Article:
June 19 celebrates the end of slavery in the United States
By Andrew Harris
It took about two years after the US Civil War ended before many slaves in Texas were notified that they had been freed. The holiday has long been celebrated in the African-American community but the United States government officially declared it a national holiday, like the Fourth of July or Labor Day, on June 18, 2021.
This new stature as a national holiday has brought renewed attention to the racial divide in the country. Laid bare in Buffalo NY, people are being killed for the color of their skin. In Wellsville, and Whitesville, and Scio, and Bolivar; we are very white. Our populations are becoming more and more beautifully diverse, the American melting pot.
We have an opportunity to celebrate the end of enslaving people based on the color of their skin. Sure we all have a “black friend,” that exempts us from guilt. Nope, we have to be considerate of the open wound that slavery created and it never healed. Me, Mr. tighty whitey himself, has to go further and help heal the wound when possible. We have to consider “How to be a Antiracist,” the title of the famous book by Dr. Ibram X. Kendi. Embracing and encouraging diversity in our communities at a conscious level is part of the antiracism Dr. Kendi instructs. Dr. Kendi also encourages direct intervention when possible, from calling out racist speak or demanding local leaders embrace antiracism.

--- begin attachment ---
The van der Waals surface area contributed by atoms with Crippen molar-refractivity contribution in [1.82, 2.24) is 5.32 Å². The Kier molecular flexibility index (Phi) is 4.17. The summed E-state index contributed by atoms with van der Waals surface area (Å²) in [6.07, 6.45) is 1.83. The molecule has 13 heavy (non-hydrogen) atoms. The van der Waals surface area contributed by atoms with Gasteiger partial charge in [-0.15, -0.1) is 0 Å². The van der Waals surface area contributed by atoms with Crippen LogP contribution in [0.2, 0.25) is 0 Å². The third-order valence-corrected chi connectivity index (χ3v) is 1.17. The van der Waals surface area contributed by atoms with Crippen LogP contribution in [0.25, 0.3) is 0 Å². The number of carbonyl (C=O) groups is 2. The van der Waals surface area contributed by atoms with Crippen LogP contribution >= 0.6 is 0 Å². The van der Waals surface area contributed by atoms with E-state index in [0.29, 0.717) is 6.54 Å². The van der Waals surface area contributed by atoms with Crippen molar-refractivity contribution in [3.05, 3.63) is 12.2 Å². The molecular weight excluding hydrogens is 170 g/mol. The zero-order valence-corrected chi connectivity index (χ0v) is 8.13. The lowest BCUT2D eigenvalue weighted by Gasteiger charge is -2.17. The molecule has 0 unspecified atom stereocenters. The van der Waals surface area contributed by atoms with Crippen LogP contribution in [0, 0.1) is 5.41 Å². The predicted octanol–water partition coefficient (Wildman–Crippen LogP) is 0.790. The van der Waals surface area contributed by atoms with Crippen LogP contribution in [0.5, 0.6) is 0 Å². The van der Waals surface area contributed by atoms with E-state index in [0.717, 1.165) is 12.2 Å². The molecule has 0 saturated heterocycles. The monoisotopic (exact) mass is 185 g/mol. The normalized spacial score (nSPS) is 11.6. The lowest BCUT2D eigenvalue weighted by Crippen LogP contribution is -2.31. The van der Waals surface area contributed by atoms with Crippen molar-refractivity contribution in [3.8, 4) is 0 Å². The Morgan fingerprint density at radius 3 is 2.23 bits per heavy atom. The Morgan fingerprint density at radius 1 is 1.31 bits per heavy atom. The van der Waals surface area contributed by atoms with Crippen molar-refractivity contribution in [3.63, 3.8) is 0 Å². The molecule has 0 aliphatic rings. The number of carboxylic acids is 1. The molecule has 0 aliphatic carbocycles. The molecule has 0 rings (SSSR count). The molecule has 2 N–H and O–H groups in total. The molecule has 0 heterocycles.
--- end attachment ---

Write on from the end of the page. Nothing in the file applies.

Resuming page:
Bob Marley said, “in this great future you can’t forget your past.”
We’ve abolished slavery but not entirely ended the practice, or really attempted to correct the harm it caused. The news that slavery was outlawed nationally was a cause for greater attention to an issue and celebration of a new day in humanity. We have to keep working toward that goal and celebrating Juneteenth is a start.